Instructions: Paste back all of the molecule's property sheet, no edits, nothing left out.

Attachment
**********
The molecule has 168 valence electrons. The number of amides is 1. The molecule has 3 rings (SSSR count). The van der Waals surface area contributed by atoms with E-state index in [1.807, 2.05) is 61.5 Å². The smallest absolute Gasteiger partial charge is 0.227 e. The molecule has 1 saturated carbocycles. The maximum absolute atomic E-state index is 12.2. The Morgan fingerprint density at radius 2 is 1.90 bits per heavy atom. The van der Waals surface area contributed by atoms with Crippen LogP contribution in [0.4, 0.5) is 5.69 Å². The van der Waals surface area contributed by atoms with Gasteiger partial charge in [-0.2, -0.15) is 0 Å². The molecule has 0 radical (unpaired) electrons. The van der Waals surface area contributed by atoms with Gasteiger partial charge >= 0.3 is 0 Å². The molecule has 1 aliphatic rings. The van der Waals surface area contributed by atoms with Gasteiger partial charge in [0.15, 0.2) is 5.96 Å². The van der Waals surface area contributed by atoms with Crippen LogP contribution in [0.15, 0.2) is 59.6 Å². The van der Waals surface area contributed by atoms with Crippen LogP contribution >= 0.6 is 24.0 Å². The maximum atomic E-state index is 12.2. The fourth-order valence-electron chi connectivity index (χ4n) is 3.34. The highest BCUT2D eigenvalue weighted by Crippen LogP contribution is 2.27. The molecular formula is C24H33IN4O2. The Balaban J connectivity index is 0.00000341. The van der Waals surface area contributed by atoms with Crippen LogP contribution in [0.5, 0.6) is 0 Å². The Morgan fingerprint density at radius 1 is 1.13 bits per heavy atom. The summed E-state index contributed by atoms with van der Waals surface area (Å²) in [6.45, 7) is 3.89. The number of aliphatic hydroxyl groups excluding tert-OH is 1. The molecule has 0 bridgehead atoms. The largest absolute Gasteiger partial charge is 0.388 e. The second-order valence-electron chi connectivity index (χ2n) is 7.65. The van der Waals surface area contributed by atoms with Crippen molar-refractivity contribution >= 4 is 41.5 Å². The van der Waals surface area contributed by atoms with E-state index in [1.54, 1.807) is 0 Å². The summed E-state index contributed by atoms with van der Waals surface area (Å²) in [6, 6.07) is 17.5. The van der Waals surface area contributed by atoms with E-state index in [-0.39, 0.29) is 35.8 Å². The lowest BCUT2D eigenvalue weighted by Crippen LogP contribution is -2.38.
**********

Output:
The molecule has 168 valence electrons. The number of amides is 1. The molecule has 3 rings (SSSR count). The van der Waals surface area contributed by atoms with E-state index in [1.807, 2.05) is 61.5 Å². The smallest absolute Gasteiger partial charge is 0.227 e. The molecule has 1 saturated carbocycles. The maximum absolute atomic E-state index is 12.2. The Morgan fingerprint density at radius 2 is 1.90 bits per heavy atom. The van der Waals surface area contributed by atoms with Crippen LogP contribution in [0.4, 0.5) is 5.69 Å². The van der Waals surface area contributed by atoms with Gasteiger partial charge in [-0.2, -0.15) is 0 Å². The molecule has 0 radical (unpaired) electrons. The van der Waals surface area contributed by atoms with Gasteiger partial charge >= 0.3 is 0 Å². The molecule has 1 aliphatic rings. The van der Waals surface area contributed by atoms with Gasteiger partial charge in [0.15, 0.2) is 5.96 Å². The van der Waals surface area contributed by atoms with Crippen LogP contribution in [0.15, 0.2) is 59.6 Å². The van der Waals surface area contributed by atoms with Crippen LogP contribution >= 0.6 is 24.0 Å². The maximum atomic E-state index is 12.2. The fourth-order valence-electron chi connectivity index (χ4n) is 3.34. The highest BCUT2D eigenvalue weighted by Crippen LogP contribution is 2.27. The molecular formula is C24H33IN4O2. The Balaban J connectivity index is 0.00000341. The van der Waals surface area contributed by atoms with Crippen LogP contribution in [0.5, 0.6) is 0 Å². The Morgan fingerprint density at radius 1 is 1.13 bits per heavy atom. The summed E-state index contributed by atoms with van der Waals surface area (Å²) in [6.45, 7) is 3.89. The number of aliphatic hydroxyl groups excluding tert-OH is 1. The molecule has 0 bridgehead atoms. The largest absolute Gasteiger partial charge is 0.388 e. The second-order valence-electron chi connectivity index (χ2n) is 7.65. The van der Waals surface area contributed by atoms with Crippen molar-refractivity contribution >= 4 is 41.5 Å². The van der Waals surface area contributed by atoms with E-state index in [1.54, 1.807) is 0 Å². The summed E-state index contributed by atoms with van der Waals surface area (Å²) in [6, 6.07) is 17.5. The van der Waals surface area contributed by atoms with E-state index in [-0.39, 0.29) is 35.8 Å². The lowest BCUT2D eigenvalue weighted by Crippen LogP contribution is -2.38.